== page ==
Constituting almost half of the world's population, women equality could boost global Gross Domestic Product (GDP) by 31 per cent or $28 trillion by the year 2025, which is the combined size of the US and China GDP, according to report by Bank of America Merrill Lynch (BofA-ML).
With women driving change in the labor market, the workplace, home and wealth management sector, the report envisaged that by 2020 women will hold $72 trillion of the world's financial assets, double the 2010 level and acuumulate assets 1.5 times faster than men, as quoted by Financial Express from the report.
The report meanwhile, also cautioned that a lot needs to be done when it comes to ensuring gender parity, "There is still much to do. The economic gender gap is reducing at a snail's pace, and all being equal, will not close for centuries - 202 years," the report said.
Meanwhile, despite the rise in focus on diversity, the US trails other developed nations in both pay and policy gaps. In corporate America, there are four men for every woman in the average S&P 500 board, only 5% of companies have a woman at the helm, whereas, the S&P 600 small cap index (which represents more established corporations) fares even worse on these statistics.
But, the report on the brighter side observes that the incentives to close the gender gap in the US are evident. "Our work suggests that companies focused on gender diversity at a board, C-suite and firm level have consistently achieved higher ROE and lower earnings risk in the subsequent years. Moreover, companies focused on diversity have generally traded at a premia to more homogeneous counterparts," it stated.
Looking at the country wise data, Europe has manifested remarkable shift in ensuring gender equality and representation where the percentage of women in corporate boards has surged 3 times over the past 15 years.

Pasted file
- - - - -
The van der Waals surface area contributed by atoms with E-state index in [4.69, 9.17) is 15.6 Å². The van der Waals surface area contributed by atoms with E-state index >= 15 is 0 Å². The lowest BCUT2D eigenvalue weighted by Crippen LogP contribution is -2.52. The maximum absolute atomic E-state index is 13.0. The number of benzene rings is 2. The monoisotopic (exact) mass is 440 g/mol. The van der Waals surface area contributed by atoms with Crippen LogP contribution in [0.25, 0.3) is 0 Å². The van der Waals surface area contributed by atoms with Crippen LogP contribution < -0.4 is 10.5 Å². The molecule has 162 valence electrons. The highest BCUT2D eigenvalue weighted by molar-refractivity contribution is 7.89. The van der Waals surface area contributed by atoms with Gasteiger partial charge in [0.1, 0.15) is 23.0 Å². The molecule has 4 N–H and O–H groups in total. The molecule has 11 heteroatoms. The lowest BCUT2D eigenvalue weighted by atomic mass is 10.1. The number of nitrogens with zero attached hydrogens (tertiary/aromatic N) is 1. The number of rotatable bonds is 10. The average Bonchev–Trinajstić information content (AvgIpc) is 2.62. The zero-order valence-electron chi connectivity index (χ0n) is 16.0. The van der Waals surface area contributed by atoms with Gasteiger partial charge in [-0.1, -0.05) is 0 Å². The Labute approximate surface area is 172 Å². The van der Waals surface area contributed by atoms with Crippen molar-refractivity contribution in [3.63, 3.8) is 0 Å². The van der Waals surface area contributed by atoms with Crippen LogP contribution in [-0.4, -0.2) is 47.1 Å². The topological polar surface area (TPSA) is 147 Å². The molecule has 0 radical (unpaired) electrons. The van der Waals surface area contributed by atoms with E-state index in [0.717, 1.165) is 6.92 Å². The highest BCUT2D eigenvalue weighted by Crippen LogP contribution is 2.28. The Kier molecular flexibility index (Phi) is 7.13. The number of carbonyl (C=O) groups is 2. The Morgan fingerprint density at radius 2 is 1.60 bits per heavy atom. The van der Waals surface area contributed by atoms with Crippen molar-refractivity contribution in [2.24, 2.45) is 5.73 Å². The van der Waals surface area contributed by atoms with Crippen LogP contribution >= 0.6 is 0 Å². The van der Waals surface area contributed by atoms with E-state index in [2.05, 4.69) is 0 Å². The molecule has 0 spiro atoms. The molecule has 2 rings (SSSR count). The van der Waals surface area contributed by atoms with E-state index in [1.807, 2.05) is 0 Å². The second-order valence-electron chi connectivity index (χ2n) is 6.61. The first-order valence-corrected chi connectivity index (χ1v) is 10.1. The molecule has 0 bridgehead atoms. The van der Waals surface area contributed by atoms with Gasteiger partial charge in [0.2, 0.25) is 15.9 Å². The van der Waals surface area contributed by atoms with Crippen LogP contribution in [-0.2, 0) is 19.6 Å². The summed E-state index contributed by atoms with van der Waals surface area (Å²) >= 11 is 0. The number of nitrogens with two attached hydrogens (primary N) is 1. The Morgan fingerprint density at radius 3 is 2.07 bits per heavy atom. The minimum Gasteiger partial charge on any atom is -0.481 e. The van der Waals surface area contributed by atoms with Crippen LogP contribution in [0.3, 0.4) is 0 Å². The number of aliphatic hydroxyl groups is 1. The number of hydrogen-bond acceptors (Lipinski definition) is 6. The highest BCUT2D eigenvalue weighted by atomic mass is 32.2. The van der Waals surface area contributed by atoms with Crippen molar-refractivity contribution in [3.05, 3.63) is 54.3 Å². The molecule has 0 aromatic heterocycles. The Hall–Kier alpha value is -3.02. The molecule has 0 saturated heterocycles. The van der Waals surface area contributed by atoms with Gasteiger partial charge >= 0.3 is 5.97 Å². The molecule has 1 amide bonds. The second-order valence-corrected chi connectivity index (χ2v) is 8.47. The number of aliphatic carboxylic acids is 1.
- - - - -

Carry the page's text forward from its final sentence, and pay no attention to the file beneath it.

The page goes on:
Within which, the ones in executive positions have jumped by 60% over the past five years with every 1 in 6 of executive members now women. Furthermore, this trend is expected to rise in line with the European Commission's goals for 2020 to increase the employment rate for women to 75% from its current 64%.
"Equity investors should take this positively as stocks that have seen rising diversity on boards have seen lower volatility in earnings and dividends." the report says.
Looking at numbers in Asia, women here comprise 49% of the population and 36 per cent of GDP, but their numbers on board seats (12%) and CEO positions 3%) are dismal. BofA-ML's proprietary data on Asian boards shows that the lack of gender diversity is most acute in InfoTech, Industrials and Consumer Discretionary sectors.
BofAML's proprietary database on Asian boards shows the lack of gender diversity is most acute in Info Tech, Industrials and Consumer Discretionary.
"Asia Pacific stocks with at least two female board members have a P/E premium, and higher net profit margins (+3 percent) and dividend yield. Much needs to be done to close the gender gap but progress is being made in tertiary education and laws to support equal pay and government-assisted childcare. Industry sources value the potential uplift at $3.2 trillion to $4.5 trillion of incremental GDP," the report stated.